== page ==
Maximizing forage production
The most effective way of maximizing forage production from a cover crop is by extending the growing period. For most Missouri farmers in a corn/soybean rotation, this means planting cover crops as early in the fall as possible. There are a few strategies to do this. One of the more common methods is to fly on small-seeded cover crops in August. As corn and soybeans dry down, the canopy opens and allows through the light necessary for the cover crop to get started. When crops are harvested, the cover crop will take off and be ready for fall or winter grazing. The trick with aerial seeding is timing. Unless irrigation is available, a good rain is needed shortly after seeding for the cover crop to establish well. There are other ways to seed cover crops before crop harvest. High-boy sprayers can be adapted to broadcast seed between rows — also best done in August. Cover crops can be interseeded even earlier into corn with a conventional planter. This usually happens at the V6 stage, typically in June. The cover crop establishes before canopy closes and remains somewhat dormant until the canopy opens again in the fall. Even if farmers are unable to seed cover crops until after harvest, planting a cover crop with a drill in October or November could still produce a cover crop for spring grazing.
The other strategy for extending the growing season for cover crops is shortening the growing season of selected cash crops. By choosing earlier maturing varieties, cash crops can be planted later and/or harvested earlier, allowing more growing days for the cover crop. Whether doing so makes sense economically depends on a number of factors, but in some cases the extra forage growth gained from planting cover crops earlier may outweigh the yield reduction in the cash crop. Incorporating small grains into the rotation can be another way to allow more growing time for cover crops that will be grazed. Harvesting small grains such as winter wheat in June or July followed by a mix of warm-season cover crops can provide months of forage growth, and up to 10 months of cover crop growth if cool-season species are added to the mix.
Grazing management for cover crops differs from both perennial systems and summer annual pasture systems. One consideration is whether or not the cover crop will be grazed more than once (re-grazing). Warm-season cover crops, such as a mix of sorghum-sudan and cowpeas, have excellent potential to be re-grazed. Fall grazing of winter cover crops may be limited to a single time window, unless good regrowth of the cover occurs in the spring. If farmers want to re-graze a cover crop, they need to leave enough behind for the plant to recover. For winter cover crops, that typically means leaving at least 3 inches of growth. Winter cover crops like cereal rye and triticale can recover well and produce abundant forage in the spring, if enough was left behind after a winter grazing. The more vegetation is left after the first grazing, the faster growth will be in the spring.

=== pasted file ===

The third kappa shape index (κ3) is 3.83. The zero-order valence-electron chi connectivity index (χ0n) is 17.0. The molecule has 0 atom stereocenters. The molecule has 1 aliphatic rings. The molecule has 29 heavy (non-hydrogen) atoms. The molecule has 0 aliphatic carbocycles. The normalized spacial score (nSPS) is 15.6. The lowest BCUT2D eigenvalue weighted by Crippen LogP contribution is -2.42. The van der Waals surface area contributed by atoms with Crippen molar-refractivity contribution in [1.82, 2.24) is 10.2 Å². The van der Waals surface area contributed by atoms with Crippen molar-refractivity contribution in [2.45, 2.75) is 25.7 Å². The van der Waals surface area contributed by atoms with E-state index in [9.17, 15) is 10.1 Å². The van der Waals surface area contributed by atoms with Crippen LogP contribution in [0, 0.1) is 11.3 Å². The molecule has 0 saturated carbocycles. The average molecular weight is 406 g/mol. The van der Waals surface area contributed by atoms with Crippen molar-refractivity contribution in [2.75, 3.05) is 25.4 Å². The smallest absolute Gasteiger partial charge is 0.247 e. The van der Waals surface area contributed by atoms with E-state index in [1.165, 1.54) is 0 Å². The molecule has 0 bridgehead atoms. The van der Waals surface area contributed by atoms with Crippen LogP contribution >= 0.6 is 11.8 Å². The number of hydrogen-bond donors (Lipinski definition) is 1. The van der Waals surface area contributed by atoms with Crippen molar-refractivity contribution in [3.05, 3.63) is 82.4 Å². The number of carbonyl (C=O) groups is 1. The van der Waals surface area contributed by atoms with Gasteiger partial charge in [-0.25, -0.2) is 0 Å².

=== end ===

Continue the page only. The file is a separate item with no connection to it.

There are many situations where cover crops are not intended for multiple grazing events. If the cover crop will be or has already been killed by cold temperatures, there is no point in managing for regrowth and more of the crop can be taken. Strip grazing, in which a day’s worth of grazing is provided to livestock by moving temporary fencing a short distance each day, is a common grazing technique for cover crops that minimizes wasted forage. In cases in which cover crops will not be re-grazed, such as stockpiled sorghum or brassicas in late winter, a back fence is not necessary. A back fence should be used if they will be re-grazed to allow the forage to recover.
It is even possible to use grazing to assist in terminating a cover crop. High stock density grazing of reproductive cover crops can be a fairly effective way of terminating some cover crop species, although for other species some herbicide or other termination strategy may be needed. Even when grazing forage for one-time use, there is value in leaving some residue behind. Aboveground vegetation, even dead, helps protect the soil from erosion and temperature extremes. For growing cover crops, taking away too much vegetation will reduce the root mass and its multitude of soil health benefits.